Our Fearless Leader Speaks of “Non-Attachment”

May 2, 2012 § 7 Comments


Brevity founder, editor, and slushpile slave-driver Dinty W. Moore talks of writing and non-attachment at the Inside Higher Ed blog today.  Here’s a portion where he diagnoses John Warner’s recent writing block:

JW: I’m going to take advantage of your expertise by sharing my current personal hang-up. I published a novel in the Fall to marginal acclaim, and I have two other projects very close to completion that my brain won’t allow me to finish, I believe, because I’m concerned that I’ll have a hard time publishing them. I work on them all the time, but the finish line gets further away as I rework and rethink. I generally enjoy the process, but I fear the completion. What do you think I should be mindful of with these projects?

DWM: That goes back to the essential Buddhist teachings of non-attachment. You, John, are attached to a particular outcome – something beyond “marginal acclaim.” Trust me, I’ve wrestled this devil myself, time and again. Well, remember this: you can’t control publishing and all of the industry madness. You can’t control the New York Times Book Review. You can’t control bookstores, or Amazon, or readers’ whims. So what can you control?  You can control your own reactions to these outside forces. If these realities drive you up a wall, remember that it is a wall you can choose to disassemble. Just take it down, brick by brick. You can’t control whether your next book is the sort of success defined by big sales, splashy parties, glowing reviews, and industry buzz, but you can control whether you define success in those terms. If you define success outside of these external forces, you can achieve that success within your own control: a book that you are proud of, a book that speaks truth, a book with elegant sentences. Easier said than done? You bet, but if success for every author is only achieved when we hit #1 on the bestseller list and have agents fighting over our next novel, then by definition 99% of us are going to be miserable and dejected all of our writing lives. What a waste. So with these two books, be mindful of how you define success, and what you can control.  If you are not attached to a very particular outcome, you are more able to enjoy and appreciate whatever outcome comes along.

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§ 7 Responses to Our Fearless Leader Speaks of “Non-Attachment”

  • diane travers says:

    this came along on the day I finally submitted my first essay to a popular new york times column. i’ve been slaving and stressing over its every word for months. a non-attachment reminder is just the thing to really let it go. thx – diane

  • kateflaherty says:

    So astute in more ways than you know–I’ve spent the last been two years revising my first book, and while I know in some ways it’s definitely better for the revision, I also realized I was using the idea of revision to postpone the rejection letters I was anticipating. (And also postponing the process of sending the book out in the first place, which is just hands-down a really big job.) I’m thinking the idea of “Non-Attachment” can also help keep me focused on doing the work of sending it out rather than getting lost in the paralysis of obsessing over what might happen once I do. Thanks Fearless Leader!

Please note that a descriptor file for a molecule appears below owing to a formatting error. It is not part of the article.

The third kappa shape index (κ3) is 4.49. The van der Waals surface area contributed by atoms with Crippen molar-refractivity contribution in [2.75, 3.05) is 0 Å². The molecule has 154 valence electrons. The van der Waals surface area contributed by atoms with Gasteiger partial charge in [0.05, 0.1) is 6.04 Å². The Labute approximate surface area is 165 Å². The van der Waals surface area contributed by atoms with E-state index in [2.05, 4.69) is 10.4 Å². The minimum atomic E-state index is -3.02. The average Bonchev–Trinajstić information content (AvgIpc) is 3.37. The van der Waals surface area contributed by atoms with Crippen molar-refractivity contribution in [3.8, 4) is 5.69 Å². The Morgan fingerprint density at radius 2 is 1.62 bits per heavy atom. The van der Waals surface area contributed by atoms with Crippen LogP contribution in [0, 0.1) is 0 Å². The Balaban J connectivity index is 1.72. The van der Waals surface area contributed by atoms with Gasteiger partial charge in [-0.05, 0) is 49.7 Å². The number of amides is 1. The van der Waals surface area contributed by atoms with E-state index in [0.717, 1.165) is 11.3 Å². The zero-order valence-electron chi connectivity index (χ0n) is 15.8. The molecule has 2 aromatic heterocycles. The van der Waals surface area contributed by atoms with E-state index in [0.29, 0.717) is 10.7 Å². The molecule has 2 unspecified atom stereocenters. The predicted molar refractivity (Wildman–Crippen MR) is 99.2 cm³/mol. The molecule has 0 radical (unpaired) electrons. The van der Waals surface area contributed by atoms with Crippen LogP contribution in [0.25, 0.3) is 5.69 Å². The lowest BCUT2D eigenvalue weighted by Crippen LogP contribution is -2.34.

• Beautiful. And compassionately explained. Thank you.

  • Lori says:

    Boy did I need to hear these words this morning. Thanks for the wise and well-stated words.

  • mardij says:

    Good gravy thank you Mr. Slushpile Slavedriver. I do know this vampire named Attachment, but let myself forget his ability to reappear and reappear again and your reminder was a balm. Even after a work’s completion, after the continuing rounds of revisions, after the contract, after you’ve turned the wretched thing in again, you can’t control what else is on your editor’s desk, or how much ink is left in his/her red pen. I’ll start something new today, and suffer over that instead . . .

  • matt says:

    Great advice. One other thing I like to do for wrapping things up or getting over it, is to think that no matter what you do it’ll never be perfect nor is it meant to be. But rather it’s meant to be more of a stepping stone, leading to your next writing or endeavor but of course you can’t start that until the current one is done.

    Or maybe another perspective, one way to get rid of a bad habit is to replace it with another one, but hopefully it’s at least slightly improved, ie you’re building from a new plateau. Something like that.

  • Julie Farrar says:

    I started writing because I love words. But now that I’ve decided I want some kind of real writing life this attachment thing has raised its slimy head. I have a computer filled with pieces I can’t finish revising and send out because I think too much about how the world will treat them down the line. I need to attach to the words and detach from the after-words.

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